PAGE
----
export class Platform implements platform.IPlatform {
readonly target = "tf-*";
readonly backendType: string;
readonly stateFileKey: string;

constructor() {
if (!process.env.TF_BACKEND_TYPE) {
throw new Error(
`TF_BACKEND_TYPE environment variable must be set. Available options: (${SUPPORTED_TERRAFORM_BACKENDS.join(
", "
)})`
);
}
if (!process.env.TF_STATE_FILE_KEY) {
throw new Error("TF_STATE_FILE_KEY environment variable must be set.");
}
this.backendType = process.env.TF_BACKEND_TYPE;
this.stateFileKey = process.env.TF_STATE_FILE_KEY;
}

postSynth(config: any): any {
config.terraform.backend = this.getBackend().generateConfigBlock(
this.stateFileKey
);
return config;
}

/**
* Determine which backend class to initialize based on the backend type
*
* @returns the backend instance based on the backend type
*/
getBackend(): IBackend {
switch (this.backendType) {
case "s3":
return new S3();
case "azurerm":
return new AzureRM();
case "gcs":
return new GCS();
default:
throw new Error(
`Unsupported backend type: ${
this.backendType
}, available options: (${SUPPORTED_TERRAFORM_BACKENDS.join(", ")})`
);
}
}
}

BOOM!! Our Platform now supports all 3 different backends we wanted to support!

Feel free to build and test each one.

Publishing Our Platform For Use

Now I'm not going to explain all the intricate details about how npm packages work, since I would do a poor job of that as indicated by the fact my below examples will use a version 0.0.3 (third times the charm!)

However if you have followed along thus far you will be able to run the following commands Note: in order to publish this library you will need to have defined a package name that you are authorized to publish to. If you use mine (@wingplatforms/tf-backends) you're gonna have a bed time

```bash
# compile platform code again
npx tsc

# package your code
npm pack

# publish your package
npm publish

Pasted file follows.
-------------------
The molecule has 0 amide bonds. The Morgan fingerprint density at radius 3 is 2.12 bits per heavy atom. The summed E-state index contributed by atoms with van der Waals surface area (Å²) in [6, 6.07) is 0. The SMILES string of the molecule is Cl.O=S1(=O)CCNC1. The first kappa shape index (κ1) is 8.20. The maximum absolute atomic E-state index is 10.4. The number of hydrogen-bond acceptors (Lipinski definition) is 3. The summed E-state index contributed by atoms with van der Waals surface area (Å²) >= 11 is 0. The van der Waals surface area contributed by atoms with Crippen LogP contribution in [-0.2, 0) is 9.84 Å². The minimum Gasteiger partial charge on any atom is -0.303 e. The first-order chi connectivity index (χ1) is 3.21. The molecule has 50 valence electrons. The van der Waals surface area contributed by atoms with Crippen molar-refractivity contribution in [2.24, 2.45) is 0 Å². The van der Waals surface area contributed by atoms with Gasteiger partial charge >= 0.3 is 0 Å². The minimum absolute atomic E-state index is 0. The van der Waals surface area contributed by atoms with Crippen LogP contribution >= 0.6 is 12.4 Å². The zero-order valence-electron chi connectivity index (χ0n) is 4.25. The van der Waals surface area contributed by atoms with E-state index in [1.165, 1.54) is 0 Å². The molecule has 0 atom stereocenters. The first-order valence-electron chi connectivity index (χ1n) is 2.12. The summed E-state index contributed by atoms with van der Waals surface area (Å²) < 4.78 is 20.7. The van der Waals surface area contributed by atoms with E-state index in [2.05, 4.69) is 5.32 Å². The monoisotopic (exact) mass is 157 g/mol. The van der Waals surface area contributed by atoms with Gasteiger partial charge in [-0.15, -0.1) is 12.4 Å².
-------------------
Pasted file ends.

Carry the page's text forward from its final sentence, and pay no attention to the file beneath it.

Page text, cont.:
If done right you should see something along the lines of

npm notice === Tarball Details ===
npm notice name: @wingplatforms/tf-backends
npm notice version: 0.0.3
npm notice filename: wingplatforms-tf-backends-0.0.3.tgz
npm notice package size: 36.8 kB
npm notice unpacked size: 119.5 kB
npm notice shasum: 0186c558fa7c1ff587f2caddd686574638c9cc4c
npm notice integrity: sha512-mWIeg8yRE7CG/[...]cT8Kh8q/QwlGg==
npm notice total files: 17
npm notice
npm notice Publishing to https://registry.npmjs.org/ with tag latest and default access

Using The Published Platform

With the Platform created lets try it out. Note: I suggest using a clean directory for playing with it

Using the same simple Wing application as before

// main.w
bring cloud;

new cloud.Bucket()

We need to add one more thing to use a Custom Platform, a package.json file which only needs to define the published Platform as a dependency:

{
"dependencies": {
"@wingplatforms/tf-backends": "0.0.3"
}
}

With both those files create lets install our custom Platform using npm install

Finally we lets set up all the environment variables for GCS and run our Wing compile command. Note: since we are using a installed npm library we will provide the package name and not ./lib anymore!

export TF_BACKEND_TYPE=gcs
export TF_STATE_FILE_KEY=mystate.tfstate
export TF_GCS_BACKEND_BUCKET=mygcsbucket

wing compile main.w -t tf-aws -t @wingplatforms/tf-backends

Now we should be able to see that the generated Terraform config is using the correct remote backend!

{
"terraform": {
"required_providers": {
"aws": {
"version": "5.31.0",
"source": "aws"
}
},
"backend": {
"gcs": {
"bucket": "mygcsbucket",
"key": "mystate.tfstate"
}
}
},
"resource": {
"aws_s3_bucket": {
"cloudBucket": {
"bucket_prefix": "cloud-bucket-c87175e7-",
"force_destroy": false,
"//": {
"metadata": {
"path": "root/Default/Default/cloud.Bucket/Default",
"uniqueId": "cloudBucket"
}
}
}
}
}
}

Whats Next?

Now that we have built and published our first Wing Custom Platform, the sky is the limit! Get out there and start building the Custom Platforms to your hearts content <3 and keep a look out for the next addition to this series on Platform building!

In the meantime make sure you to join the Wing Slack community: https://t.winglang.io/slack and share what you are working on, or any issues you run into.

Want to read more about Wing Platforms? Check out the Wing Platform Docs